“Orwell on Truth” draws quotations and extracts from a wide range of his works, starting with “Burmese Days” in 1934 up until his final masterwork “Nineteen Eighty Four”. All are startling, enlightening and bracing, showing for me what a unique thinker and commentator he was, and also how we’re missing someone of his stature nowadays. Interestingly, the extracts revealed the fact that there were recurring motifs in his work (the ‘boot in face’ one from “Nineteen Eighty Four” turned up surprisingly early in 1941).

Rather than go on and on about how brilliant Orwell was, I thought I would just share a few favourite quotes here; and if they encourage you to go and read him, so much the better. As Alan Johnson says in his pithy introduction, “Orwell’s writing brought clarity and an understanding of the dark and dangerous times we were living through” and I think that statement applies very much to today. I certainly found reading Owell helped my mind to settle and clarify, and as Christopher Hitchens said, he is still “vividly contemporary“. Orwell’s writing is always clear and pertinent, and I doubt we will see his like again.


The monied class can keep all the important ministerial and official jobs in its own hands, and it can work the electoral system in its own favour by bribing the electorate, directly or indirectly. Even when by some mischance a government representing the poorer classes gets into power, the rich can usually blackmail it… (1941)


One of the worst things about a democratic society in the last twenty years has been the difficulty of any straight talking or thinking. (1941)


If the intellectual liberty which without a doubt has been one of the distinguishing marks of western civilisation means anything at all, it means that everyone shall have the right to say and to print what he believes to be the truth, provided only that it does not harm the rest of the community in some quite unmistakable way. Both capitalist democracy and the western versions of Socialism have till recently taken that principle for granted. (1945)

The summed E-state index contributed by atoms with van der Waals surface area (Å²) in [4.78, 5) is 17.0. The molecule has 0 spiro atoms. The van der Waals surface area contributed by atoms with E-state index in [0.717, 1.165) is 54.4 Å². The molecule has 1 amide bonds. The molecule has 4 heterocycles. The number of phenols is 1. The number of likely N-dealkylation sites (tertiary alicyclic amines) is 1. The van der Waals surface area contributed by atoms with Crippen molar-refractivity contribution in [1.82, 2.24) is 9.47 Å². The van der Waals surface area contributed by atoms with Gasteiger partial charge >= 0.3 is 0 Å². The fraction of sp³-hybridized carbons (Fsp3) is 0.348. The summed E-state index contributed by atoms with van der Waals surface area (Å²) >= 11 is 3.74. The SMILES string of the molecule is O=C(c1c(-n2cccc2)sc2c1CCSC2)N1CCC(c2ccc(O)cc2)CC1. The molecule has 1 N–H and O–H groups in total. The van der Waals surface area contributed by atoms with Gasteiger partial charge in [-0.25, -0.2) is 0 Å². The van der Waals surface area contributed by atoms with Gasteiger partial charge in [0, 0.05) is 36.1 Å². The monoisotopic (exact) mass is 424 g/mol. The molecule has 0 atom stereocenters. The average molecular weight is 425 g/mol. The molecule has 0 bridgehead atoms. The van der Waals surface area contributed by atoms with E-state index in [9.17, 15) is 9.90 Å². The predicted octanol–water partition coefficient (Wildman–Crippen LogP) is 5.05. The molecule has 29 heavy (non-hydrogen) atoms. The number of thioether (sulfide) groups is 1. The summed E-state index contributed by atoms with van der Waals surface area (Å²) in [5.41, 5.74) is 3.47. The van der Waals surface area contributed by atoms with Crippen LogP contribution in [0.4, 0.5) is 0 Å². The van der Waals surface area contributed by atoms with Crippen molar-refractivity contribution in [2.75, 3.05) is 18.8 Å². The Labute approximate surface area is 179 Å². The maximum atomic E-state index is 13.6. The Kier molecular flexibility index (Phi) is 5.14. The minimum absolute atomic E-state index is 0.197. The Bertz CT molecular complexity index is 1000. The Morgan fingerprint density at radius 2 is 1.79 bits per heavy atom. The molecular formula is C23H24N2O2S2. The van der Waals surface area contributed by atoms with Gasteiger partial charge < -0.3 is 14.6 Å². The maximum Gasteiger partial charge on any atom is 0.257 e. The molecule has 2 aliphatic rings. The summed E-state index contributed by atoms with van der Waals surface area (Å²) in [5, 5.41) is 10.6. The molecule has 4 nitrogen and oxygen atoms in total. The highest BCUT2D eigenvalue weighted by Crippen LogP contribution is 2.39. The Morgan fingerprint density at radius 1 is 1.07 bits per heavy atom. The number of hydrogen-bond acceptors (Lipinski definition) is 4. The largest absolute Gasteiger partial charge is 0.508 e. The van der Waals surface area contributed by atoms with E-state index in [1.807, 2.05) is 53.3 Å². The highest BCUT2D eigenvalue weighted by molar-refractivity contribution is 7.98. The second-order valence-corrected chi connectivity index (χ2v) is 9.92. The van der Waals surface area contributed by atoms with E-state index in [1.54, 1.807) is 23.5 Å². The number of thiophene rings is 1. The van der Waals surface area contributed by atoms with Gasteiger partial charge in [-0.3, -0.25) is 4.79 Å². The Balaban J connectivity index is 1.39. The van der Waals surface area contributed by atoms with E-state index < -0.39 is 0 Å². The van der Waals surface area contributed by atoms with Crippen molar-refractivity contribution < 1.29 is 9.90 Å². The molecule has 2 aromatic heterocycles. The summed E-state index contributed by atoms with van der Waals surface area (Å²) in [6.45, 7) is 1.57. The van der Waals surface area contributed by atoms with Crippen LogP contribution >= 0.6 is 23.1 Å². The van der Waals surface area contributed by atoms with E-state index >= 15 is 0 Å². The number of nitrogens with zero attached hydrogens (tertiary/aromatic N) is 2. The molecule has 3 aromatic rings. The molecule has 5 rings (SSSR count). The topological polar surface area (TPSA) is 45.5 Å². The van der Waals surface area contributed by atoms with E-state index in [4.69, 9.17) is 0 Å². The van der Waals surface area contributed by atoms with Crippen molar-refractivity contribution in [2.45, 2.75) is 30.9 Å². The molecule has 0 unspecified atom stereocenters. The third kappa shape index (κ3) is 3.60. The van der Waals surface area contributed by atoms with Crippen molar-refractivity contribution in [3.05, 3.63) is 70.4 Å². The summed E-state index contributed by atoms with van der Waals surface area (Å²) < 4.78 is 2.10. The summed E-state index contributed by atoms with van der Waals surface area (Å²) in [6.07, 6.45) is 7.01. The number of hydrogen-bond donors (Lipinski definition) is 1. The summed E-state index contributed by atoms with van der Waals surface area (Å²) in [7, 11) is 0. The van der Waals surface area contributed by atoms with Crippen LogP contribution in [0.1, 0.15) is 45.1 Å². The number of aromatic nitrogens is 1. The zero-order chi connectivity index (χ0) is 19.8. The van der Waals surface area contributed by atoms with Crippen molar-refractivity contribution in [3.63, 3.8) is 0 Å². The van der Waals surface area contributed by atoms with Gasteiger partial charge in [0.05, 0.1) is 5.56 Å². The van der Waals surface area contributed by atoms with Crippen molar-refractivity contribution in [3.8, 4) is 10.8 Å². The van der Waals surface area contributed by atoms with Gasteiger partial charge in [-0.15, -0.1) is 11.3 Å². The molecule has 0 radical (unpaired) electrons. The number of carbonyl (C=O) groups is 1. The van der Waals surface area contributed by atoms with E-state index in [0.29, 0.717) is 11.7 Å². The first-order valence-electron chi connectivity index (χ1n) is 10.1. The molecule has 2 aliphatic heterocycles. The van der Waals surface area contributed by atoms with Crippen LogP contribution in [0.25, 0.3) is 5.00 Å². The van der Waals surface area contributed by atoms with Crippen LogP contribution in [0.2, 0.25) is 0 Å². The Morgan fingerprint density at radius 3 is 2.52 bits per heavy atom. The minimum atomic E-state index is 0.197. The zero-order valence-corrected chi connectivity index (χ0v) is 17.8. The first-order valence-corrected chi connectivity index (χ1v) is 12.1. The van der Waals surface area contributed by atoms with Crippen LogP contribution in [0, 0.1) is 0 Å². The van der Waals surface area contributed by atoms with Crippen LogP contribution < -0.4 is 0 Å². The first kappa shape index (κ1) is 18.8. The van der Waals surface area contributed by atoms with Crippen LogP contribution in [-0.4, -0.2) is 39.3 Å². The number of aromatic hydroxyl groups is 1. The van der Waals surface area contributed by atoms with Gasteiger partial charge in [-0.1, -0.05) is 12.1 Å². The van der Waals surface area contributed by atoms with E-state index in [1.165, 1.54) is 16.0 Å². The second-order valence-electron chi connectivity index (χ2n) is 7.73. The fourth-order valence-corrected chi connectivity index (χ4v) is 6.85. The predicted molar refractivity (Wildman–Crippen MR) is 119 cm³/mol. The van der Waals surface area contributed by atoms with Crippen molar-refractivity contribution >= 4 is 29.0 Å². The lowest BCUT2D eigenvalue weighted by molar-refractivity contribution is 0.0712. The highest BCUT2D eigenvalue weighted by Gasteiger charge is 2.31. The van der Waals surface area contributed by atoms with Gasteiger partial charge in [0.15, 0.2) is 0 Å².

It is not said often enough that a nation gets the newspapers it deserves… When the bulk of the press is owned by handful of people, one has not much choice… (1946)


Political language – and with variations this is true of all political parties, from Conservatives to Anarchists – is designed to make lies sound truthful and murder respectable, and to give an appearance of solidity to pure wind. (1945)

Here comes 2020! (well, almost…)


I can hardly believe it’s 2020, but there you go – it is, so Happy New Year to all readers of the Ramblings! Traditionally, I should be announcing all sorts of shiny reading plans and challenges for the new year (and new decade) but I haven’t got my head around that yet, to be frank. I have my eyes on a couple of low-stress projects involving translated literature, and of course there will be our Club week reads. So I shall ponder on plans for the next few days and a post will follow…

Meantime, just for fun, here’s an image of the books I read in December. I’ve got into the habit of taking a snap of each month’s reading, inspired by Andy Miller’s pictures on Twitter; however, December’s reading was a bit thin, thanks to me being screamingly busy at work and home. Never mind – a new month, a new year, a new decade and so hopefully more impetus for reading! πŸ˜€ As you can tell, I’m a bit behind on my reviewing and several of these will be covered in January. The Lem is for Shiny New Books, and was a great joy!

As for what my first read of 2020 will be? Well, it’s this:

That birthday book token is coming in very useful, because this *didn’t* arrive from Santa and I wanted it so much, so it was purchased straight after Christmas (ahem…) I love James’ writing and I love Larkin, so I’m hoping it will be the perfect read for me. What books are you starting 2020 with???